because some semi subliminal content can trigger things like epilepsy the list of people suing the company for medical emotional and psychological damage would be longer than a facebook user list.
     
  13. Bowser Namaste Valued Senior Member

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    It was in the 70's. I learned about it in high school economics. They were trying strange things in ads. One example was the snake in a tumbler of ice and whiskey--wouldn't catch your eye if not pointed to.
     
  14. Jeeves Valued Senior Member

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    And skulls and images that should repel. They're what I might use as aversion therapy for drunks, not reinforcement. SEX written on the ice-cube, okay, maybe... except that's not why we drink to excess. You might put that on perfume or chocolate. The subliminal ads we discussed in school seemed to me very poorly designed for their purpose; I wondered whether it was a hoax.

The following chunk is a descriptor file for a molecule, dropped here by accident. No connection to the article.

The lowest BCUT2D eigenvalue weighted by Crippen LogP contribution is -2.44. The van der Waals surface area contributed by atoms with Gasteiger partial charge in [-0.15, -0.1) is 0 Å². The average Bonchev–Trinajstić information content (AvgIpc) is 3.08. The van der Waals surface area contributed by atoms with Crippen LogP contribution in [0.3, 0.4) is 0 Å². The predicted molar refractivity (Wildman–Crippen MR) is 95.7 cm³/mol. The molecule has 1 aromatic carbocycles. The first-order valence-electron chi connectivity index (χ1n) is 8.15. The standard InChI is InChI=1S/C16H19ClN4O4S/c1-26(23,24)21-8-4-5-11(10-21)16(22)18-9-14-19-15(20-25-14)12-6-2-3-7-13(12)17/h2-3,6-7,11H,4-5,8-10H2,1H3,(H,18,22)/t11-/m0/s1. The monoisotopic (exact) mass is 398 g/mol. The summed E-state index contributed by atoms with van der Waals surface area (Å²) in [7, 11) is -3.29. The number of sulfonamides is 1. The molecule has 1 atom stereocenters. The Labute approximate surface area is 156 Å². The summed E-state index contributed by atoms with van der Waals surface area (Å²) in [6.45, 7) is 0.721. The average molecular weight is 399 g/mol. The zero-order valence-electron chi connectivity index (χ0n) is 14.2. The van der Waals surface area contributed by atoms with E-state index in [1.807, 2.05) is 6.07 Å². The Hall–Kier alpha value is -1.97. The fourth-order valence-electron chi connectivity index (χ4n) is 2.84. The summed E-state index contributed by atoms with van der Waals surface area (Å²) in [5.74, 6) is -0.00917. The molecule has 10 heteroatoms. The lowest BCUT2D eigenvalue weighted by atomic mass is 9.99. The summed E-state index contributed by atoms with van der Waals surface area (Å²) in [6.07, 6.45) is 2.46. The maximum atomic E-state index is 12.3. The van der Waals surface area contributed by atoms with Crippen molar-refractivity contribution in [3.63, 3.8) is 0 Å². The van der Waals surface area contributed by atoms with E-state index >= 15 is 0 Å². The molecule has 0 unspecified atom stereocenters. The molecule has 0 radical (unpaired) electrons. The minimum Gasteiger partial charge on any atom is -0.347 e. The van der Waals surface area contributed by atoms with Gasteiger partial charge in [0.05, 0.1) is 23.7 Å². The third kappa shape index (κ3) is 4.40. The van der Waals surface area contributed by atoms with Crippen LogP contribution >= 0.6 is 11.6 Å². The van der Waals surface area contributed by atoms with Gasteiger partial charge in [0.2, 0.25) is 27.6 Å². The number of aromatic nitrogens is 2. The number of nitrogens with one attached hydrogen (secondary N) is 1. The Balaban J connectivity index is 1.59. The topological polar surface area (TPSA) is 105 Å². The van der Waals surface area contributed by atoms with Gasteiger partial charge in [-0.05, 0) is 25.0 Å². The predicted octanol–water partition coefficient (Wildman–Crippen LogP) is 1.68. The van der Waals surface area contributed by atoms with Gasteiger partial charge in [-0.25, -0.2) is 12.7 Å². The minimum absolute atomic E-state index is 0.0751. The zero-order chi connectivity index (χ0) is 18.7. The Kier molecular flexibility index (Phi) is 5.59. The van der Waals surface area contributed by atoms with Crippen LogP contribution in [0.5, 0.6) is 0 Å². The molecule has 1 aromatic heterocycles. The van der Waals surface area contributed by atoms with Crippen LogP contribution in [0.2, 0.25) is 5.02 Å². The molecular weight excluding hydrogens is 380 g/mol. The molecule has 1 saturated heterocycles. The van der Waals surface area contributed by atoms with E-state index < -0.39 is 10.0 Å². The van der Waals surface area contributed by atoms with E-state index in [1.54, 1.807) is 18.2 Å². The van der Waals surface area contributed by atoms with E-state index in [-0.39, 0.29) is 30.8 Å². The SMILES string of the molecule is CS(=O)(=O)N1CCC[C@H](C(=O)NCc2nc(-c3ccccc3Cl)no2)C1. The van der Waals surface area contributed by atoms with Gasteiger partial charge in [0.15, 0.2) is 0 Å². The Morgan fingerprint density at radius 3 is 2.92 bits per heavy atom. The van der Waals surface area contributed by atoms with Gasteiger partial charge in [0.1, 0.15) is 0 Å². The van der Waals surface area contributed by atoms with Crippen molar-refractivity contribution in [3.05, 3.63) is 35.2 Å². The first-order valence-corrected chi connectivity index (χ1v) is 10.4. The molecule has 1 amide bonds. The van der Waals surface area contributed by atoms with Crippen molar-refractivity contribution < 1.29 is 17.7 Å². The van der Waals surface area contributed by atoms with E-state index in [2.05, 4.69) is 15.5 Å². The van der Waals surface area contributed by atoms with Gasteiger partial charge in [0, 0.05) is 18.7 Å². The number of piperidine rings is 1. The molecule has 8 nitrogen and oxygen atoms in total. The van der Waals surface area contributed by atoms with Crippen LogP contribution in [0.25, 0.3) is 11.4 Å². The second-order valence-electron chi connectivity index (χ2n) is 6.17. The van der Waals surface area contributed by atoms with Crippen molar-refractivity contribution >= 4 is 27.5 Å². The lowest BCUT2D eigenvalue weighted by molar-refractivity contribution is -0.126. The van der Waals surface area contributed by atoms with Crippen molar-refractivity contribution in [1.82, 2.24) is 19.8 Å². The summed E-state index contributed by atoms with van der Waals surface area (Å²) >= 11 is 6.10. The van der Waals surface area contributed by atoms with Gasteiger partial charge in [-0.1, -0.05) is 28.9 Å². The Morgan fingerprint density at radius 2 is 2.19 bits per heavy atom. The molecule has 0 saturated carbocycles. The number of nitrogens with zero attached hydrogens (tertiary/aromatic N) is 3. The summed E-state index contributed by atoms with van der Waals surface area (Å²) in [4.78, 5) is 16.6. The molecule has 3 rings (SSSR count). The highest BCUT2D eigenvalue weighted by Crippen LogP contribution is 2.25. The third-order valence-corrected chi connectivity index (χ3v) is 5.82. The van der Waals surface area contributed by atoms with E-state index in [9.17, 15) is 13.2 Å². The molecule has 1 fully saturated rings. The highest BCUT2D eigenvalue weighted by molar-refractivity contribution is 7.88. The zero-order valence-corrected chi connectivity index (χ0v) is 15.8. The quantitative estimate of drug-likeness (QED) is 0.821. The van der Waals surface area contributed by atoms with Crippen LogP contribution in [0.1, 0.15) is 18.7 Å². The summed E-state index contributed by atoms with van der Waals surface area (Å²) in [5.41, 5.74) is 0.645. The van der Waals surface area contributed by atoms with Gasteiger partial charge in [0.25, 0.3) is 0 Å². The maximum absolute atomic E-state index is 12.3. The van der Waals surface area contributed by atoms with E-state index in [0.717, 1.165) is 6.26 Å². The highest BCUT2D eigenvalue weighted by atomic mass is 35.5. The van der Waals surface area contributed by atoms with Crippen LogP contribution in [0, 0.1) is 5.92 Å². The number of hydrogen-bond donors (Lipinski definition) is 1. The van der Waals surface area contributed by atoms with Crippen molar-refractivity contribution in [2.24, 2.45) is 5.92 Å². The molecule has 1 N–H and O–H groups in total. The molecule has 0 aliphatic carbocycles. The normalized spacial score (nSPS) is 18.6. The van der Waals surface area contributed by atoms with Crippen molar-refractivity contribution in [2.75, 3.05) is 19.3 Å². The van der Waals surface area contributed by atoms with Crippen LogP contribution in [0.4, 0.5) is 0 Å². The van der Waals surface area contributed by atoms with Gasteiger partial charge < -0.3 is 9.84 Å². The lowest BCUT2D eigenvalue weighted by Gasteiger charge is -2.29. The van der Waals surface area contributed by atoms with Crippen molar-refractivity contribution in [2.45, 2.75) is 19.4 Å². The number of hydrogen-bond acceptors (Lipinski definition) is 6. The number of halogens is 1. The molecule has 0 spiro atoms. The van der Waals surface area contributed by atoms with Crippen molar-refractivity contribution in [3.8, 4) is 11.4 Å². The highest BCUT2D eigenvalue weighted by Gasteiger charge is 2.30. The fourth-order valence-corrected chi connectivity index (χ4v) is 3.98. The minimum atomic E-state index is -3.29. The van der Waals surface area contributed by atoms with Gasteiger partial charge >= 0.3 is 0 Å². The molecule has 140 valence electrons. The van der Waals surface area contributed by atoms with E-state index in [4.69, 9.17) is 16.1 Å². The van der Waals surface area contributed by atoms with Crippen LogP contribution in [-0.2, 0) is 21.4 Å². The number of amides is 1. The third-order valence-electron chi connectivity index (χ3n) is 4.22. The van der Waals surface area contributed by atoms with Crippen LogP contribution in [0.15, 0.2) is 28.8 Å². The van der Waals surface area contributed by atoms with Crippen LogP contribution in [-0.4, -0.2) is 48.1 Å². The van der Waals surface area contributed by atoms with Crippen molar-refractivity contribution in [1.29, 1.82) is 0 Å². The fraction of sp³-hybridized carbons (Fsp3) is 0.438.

Flashing junk-food, soft drinks and popcorn on the movie screen was more to the point - except, that's what caused the epileptic seizures, if i recall, so it was halted pretty fast.
    No, that's all unnecessary. People just conform. Tell them all the other kids do this, want that, envy the other, and they'll buy it -- with a payday loan.
    To me, that's the measure of an economy in severe decline: the preponderance of pawn shops, gold-diggers and usurers.
    They can all advertise, loudly, plainly and legally.
     
  15. river

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    Subliminal -advertising takes repetition .
     
  16. Jeeves Valued Senior Member

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    No kidding!
    And regular, liminal advertising doesn't?
     
  17. river

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    It does , Agreed .

    Most advertising , on TV , is based on emotional connection .

    And alot of TV series